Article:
May 3, 2010

At the Boston Museum of Fine Arts: Paintings, and a Sculpture

Master of the Urbino Coronation, The Crucifixion, (detail), 1340-1380, fresco transferred to canvas

This is the third and final post on the art that I saw on a trip to the Boston Museum of Fine Arts; I wrote about the special exhibition "Luis Melendez", and on a collection of Chinese pottery; today I'd like to show some paintings and a sculpture that are part of the permanent collection. It's always a treat to wander through a museum that I don't know well; there are always new visual pleasures, as in the work above. This part of a large painting struck me by the beauty of its gestures, which evoked such kind sympathy. The prostrate figure, her hand hanging down helpless, is held and caressed gently by her companions. It is a perfect image of compassion.

Giovanni di Paolo, Madonna of Humility, (detail), 1442, tempera on wood

Unidentified Netherlandish Artist, Martyrdom of St. Hippolytus, (detail), 1475-1500, tempera and oil on panel

It is wonderful to see the wealth of natural detail in larger paintings; it is especially surprising to see in a painting that pictures the torture of a saint. Giovanni di Paolo and the unidentified artist gave a great deal of careful attention to small growing things––even little snails––endowing them with touching beauty.

Virgin and Child, Italy, 1125-50, limestone with polychrome

I have a soft spot for medieval sculpture, with its direct and expressive form that heightens feeling. The long solemn face of a mother, touched by the upturned face of her child, the simple hands, touching gently, are images of love. For me, a work that is not naturalistic in the way that, for instance, Michelangelo's sculpture is, allows more of an entry into an emotional realm.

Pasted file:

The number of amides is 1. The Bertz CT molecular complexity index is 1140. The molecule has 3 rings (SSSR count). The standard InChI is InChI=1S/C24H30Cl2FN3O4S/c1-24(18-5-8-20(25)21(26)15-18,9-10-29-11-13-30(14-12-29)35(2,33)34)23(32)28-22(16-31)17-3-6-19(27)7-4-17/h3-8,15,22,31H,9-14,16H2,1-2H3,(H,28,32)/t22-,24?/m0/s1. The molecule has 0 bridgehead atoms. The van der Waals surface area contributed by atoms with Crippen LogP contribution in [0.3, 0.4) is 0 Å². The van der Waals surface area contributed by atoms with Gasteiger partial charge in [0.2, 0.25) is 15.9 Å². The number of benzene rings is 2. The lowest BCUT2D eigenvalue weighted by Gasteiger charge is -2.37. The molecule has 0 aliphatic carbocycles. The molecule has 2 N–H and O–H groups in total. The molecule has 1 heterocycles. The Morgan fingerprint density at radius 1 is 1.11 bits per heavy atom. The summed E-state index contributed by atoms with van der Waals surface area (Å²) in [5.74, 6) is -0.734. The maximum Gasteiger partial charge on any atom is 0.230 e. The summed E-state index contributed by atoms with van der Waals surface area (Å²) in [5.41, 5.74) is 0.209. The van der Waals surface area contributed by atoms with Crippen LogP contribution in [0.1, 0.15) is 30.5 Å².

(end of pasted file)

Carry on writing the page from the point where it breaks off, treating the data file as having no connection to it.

Piet Mondrian, Composition with Blue, Yellow and Red, 1927, oil on canvas

Then I walked into the 20th century collection, turned a corner, and came upon one of the most beautiful Mondrian paintings I've ever seen. It was painted with such a sensual touch: the paint looked like velvet, the light in the work shone. There was a subtle color shift in the whites, warm and cool. The balance of the elements was perfect; the large square invites as rich a spiritual experience as a Madonna and Child. Of course a reproduction gives only a pale idea of this painting, but here it is nonetheless. It capped off a day full of delight.


  1. hmmm, virgin & child. child looks very adult, and indeed loving. but I think we're not supposed to be seeing it quite like this!
    as for the Mondrian - even here so far removed from the original it sings.
    the older I get the more I hear.

  2. rappel, it's great that the Mondrian sings to you even at this remove. As for the Virgin and Child, I'm not sure how we're supposed to see it, but I do think it is full of aching tenderness, and a look of pity in the Madonna's face. Perhaps I should use the word 'caritas', which is larger than individual human love.

  3. What an varied group of images touched you on the trip. Yesterday I was behind a car with a bumper sticker that said: "Compassion is the radicalism of our time," the Dalai Lama. It deeply struck me at the time and even more so after seeing that first image.

    And, of course, I love all those Northern painters with those touches of recognizable flowers and creatures. I just put a book on Northern painters on my pile for our garage sale ... maybe I should pull it back again!

  4. liked your poetic writing Altoon...

    "gave a great deal of attention to small growing things--even little snails--endowing them with such touching beauty" I must admit I was most drawn to the small living things in the 2 particular works where you showed the detail.